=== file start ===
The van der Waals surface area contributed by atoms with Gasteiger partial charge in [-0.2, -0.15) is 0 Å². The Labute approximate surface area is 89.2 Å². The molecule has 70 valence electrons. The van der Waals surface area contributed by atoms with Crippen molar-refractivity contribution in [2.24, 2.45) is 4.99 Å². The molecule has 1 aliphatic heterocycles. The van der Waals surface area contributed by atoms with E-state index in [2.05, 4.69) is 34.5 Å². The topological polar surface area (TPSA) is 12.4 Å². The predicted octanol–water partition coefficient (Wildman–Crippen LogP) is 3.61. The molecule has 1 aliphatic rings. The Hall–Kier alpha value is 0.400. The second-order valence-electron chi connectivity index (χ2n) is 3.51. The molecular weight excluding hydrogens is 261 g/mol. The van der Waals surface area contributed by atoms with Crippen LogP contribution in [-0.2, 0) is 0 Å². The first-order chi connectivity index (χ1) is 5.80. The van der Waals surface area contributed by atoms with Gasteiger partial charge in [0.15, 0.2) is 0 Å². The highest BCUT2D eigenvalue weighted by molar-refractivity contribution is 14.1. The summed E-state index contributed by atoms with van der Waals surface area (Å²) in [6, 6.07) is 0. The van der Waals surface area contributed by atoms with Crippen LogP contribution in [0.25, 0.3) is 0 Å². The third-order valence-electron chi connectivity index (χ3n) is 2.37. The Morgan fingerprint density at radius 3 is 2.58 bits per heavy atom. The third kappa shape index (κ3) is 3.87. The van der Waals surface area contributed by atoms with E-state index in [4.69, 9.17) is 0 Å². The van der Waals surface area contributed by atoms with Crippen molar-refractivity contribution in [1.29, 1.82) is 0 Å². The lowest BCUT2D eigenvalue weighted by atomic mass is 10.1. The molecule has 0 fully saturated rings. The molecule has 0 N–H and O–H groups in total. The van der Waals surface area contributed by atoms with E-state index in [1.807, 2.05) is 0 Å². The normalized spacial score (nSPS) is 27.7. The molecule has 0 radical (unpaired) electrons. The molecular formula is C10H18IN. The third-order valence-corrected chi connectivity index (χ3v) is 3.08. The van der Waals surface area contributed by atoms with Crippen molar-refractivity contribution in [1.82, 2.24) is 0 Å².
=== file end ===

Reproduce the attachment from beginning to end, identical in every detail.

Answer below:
The van der Waals surface area contributed by atoms with Gasteiger partial charge in [-0.2, -0.15) is 0 Å². The Labute approximate surface area is 89.2 Å². The molecule has 70 valence electrons. The van der Waals surface area contributed by atoms with Crippen molar-refractivity contribution in [2.24, 2.45) is 4.99 Å². The molecule has 1 aliphatic heterocycles. The van der Waals surface area contributed by atoms with E-state index in [2.05, 4.69) is 34.5 Å². The topological polar surface area (TPSA) is 12.4 Å². The predicted octanol–water partition coefficient (Wildman–Crippen LogP) is 3.61. The molecule has 1 aliphatic rings. The Hall–Kier alpha value is 0.400. The second-order valence-electron chi connectivity index (χ2n) is 3.51. The molecular weight excluding hydrogens is 261 g/mol. The van der Waals surface area contributed by atoms with Crippen LogP contribution in [-0.2, 0) is 0 Å². The first-order chi connectivity index (χ1) is 5.80. The van der Waals surface area contributed by atoms with Gasteiger partial charge in [0.15, 0.2) is 0 Å². The highest BCUT2D eigenvalue weighted by molar-refractivity contribution is 14.1. The summed E-state index contributed by atoms with van der Waals surface area (Å²) in [6, 6.07) is 0. The van der Waals surface area contributed by atoms with Crippen LogP contribution in [0.25, 0.3) is 0 Å². The third-order valence-electron chi connectivity index (χ3n) is 2.37. The Morgan fingerprint density at radius 3 is 2.58 bits per heavy atom. The third kappa shape index (κ3) is 3.87. The van der Waals surface area contributed by atoms with E-state index in [4.69, 9.17) is 0 Å². The van der Waals surface area contributed by atoms with Crippen molar-refractivity contribution in [1.29, 1.82) is 0 Å². The lowest BCUT2D eigenvalue weighted by atomic mass is 10.1. The molecule has 0 fully saturated rings. The molecule has 0 N–H and O–H groups in total. The van der Waals surface area contributed by atoms with E-state index in [1.807, 2.05) is 0 Å². The normalized spacial score (nSPS) is 27.7. The molecule has 0 radical (unpaired) electrons. The molecular formula is C10H18IN. The third-order valence-corrected chi connectivity index (χ3v) is 3.08. The van der Waals surface area contributed by atoms with Crippen molar-refractivity contribution in [1.82, 2.24) is 0 Å².